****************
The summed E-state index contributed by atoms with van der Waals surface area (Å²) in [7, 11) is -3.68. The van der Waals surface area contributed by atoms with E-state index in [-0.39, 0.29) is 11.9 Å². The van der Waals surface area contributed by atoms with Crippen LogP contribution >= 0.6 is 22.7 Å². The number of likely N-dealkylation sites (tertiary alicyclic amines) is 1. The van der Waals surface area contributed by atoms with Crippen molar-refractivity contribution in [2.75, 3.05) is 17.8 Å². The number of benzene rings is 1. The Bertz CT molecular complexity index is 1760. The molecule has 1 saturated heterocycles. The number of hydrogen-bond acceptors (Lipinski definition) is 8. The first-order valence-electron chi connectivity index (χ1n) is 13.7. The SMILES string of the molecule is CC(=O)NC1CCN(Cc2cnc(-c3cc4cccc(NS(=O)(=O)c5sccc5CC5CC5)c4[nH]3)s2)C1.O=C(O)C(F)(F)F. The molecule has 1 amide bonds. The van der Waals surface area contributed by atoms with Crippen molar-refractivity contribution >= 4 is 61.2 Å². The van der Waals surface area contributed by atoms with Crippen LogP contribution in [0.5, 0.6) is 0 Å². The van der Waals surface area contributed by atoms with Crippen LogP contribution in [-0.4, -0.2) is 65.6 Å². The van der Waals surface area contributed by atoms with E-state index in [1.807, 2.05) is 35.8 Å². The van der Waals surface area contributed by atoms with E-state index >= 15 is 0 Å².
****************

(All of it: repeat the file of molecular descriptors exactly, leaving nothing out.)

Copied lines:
The summed E-state index contributed by atoms with van der Waals surface area (Å²) in [7, 11) is -3.68. The van der Waals surface area contributed by atoms with E-state index in [-0.39, 0.29) is 11.9 Å². The van der Waals surface area contributed by atoms with Crippen LogP contribution >= 0.6 is 22.7 Å². The number of likely N-dealkylation sites (tertiary alicyclic amines) is 1. The van der Waals surface area contributed by atoms with Crippen molar-refractivity contribution in [2.75, 3.05) is 17.8 Å². The number of benzene rings is 1. The Bertz CT molecular complexity index is 1760. The molecule has 1 saturated heterocycles. The number of hydrogen-bond acceptors (Lipinski definition) is 8. The first-order valence-electron chi connectivity index (χ1n) is 13.7. The SMILES string of the molecule is CC(=O)NC1CCN(Cc2cnc(-c3cc4cccc(NS(=O)(=O)c5sccc5CC5CC5)c4[nH]3)s2)C1.O=C(O)C(F)(F)F. The molecule has 1 amide bonds. The van der Waals surface area contributed by atoms with Crippen molar-refractivity contribution >= 4 is 61.2 Å². The van der Waals surface area contributed by atoms with Crippen LogP contribution in [0.5, 0.6) is 0 Å². The van der Waals surface area contributed by atoms with Crippen LogP contribution in [-0.4, -0.2) is 65.6 Å². The van der Waals surface area contributed by atoms with E-state index in [1.807, 2.05) is 35.8 Å². The van der Waals surface area contributed by atoms with E-state index >= 15 is 0 Å².